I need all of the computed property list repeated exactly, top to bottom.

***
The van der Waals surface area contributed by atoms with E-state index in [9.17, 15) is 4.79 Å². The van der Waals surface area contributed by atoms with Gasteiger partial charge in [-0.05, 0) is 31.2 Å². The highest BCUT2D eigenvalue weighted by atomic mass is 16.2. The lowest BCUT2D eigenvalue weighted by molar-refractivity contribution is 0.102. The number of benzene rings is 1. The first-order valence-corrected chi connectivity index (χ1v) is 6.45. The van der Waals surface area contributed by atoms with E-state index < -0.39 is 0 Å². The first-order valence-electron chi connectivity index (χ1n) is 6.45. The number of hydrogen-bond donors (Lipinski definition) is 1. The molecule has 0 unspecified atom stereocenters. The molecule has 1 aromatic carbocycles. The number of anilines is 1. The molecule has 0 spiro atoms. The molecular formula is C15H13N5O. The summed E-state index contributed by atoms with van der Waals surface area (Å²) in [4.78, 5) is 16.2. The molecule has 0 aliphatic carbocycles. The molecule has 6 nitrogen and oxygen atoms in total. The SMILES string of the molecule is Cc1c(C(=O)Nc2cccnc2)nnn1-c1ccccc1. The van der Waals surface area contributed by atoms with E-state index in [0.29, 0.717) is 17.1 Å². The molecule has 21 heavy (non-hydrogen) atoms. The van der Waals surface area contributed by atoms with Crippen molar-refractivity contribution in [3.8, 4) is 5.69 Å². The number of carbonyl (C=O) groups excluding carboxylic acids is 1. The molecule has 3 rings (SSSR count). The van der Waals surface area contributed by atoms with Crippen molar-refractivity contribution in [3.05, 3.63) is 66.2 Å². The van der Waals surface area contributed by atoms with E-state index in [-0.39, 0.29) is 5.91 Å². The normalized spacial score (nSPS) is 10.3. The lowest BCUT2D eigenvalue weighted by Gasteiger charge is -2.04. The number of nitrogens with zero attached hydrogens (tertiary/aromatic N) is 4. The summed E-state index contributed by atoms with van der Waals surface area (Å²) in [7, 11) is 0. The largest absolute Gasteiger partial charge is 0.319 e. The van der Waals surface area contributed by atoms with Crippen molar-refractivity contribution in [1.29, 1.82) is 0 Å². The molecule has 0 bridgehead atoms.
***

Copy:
The van der Waals surface area contributed by atoms with E-state index in [9.17, 15) is 4.79 Å². The van der Waals surface area contributed by atoms with Gasteiger partial charge in [-0.05, 0) is 31.2 Å². The highest BCUT2D eigenvalue weighted by atomic mass is 16.2. The lowest BCUT2D eigenvalue weighted by molar-refractivity contribution is 0.102. The number of benzene rings is 1. The first-order valence-corrected chi connectivity index (χ1v) is 6.45. The van der Waals surface area contributed by atoms with E-state index < -0.39 is 0 Å². The first-order valence-electron chi connectivity index (χ1n) is 6.45. The number of hydrogen-bond donors (Lipinski definition) is 1. The molecule has 0 unspecified atom stereocenters. The molecule has 1 aromatic carbocycles. The number of anilines is 1. The molecule has 0 spiro atoms. The molecular formula is C15H13N5O. The summed E-state index contributed by atoms with van der Waals surface area (Å²) in [4.78, 5) is 16.2. The molecule has 0 aliphatic carbocycles. The molecule has 6 nitrogen and oxygen atoms in total. The SMILES string of the molecule is Cc1c(C(=O)Nc2cccnc2)nnn1-c1ccccc1. The van der Waals surface area contributed by atoms with E-state index in [0.29, 0.717) is 17.1 Å². The molecule has 21 heavy (non-hydrogen) atoms. The van der Waals surface area contributed by atoms with Crippen molar-refractivity contribution in [3.8, 4) is 5.69 Å². The number of carbonyl (C=O) groups excluding carboxylic acids is 1. The molecule has 3 rings (SSSR count). The van der Waals surface area contributed by atoms with Crippen molar-refractivity contribution in [3.05, 3.63) is 66.2 Å². The van der Waals surface area contributed by atoms with E-state index in [-0.39, 0.29) is 5.91 Å². The normalized spacial score (nSPS) is 10.3. The lowest BCUT2D eigenvalue weighted by Gasteiger charge is -2.04. The number of nitrogens with zero attached hydrogens (tertiary/aromatic N) is 4. The summed E-state index contributed by atoms with van der Waals surface area (Å²) in [7, 11) is 0. The largest absolute Gasteiger partial charge is 0.319 e. The van der Waals surface area contributed by atoms with Crippen molar-refractivity contribution in [1.29, 1.82) is 0 Å². The molecule has 0 bridgehead atoms.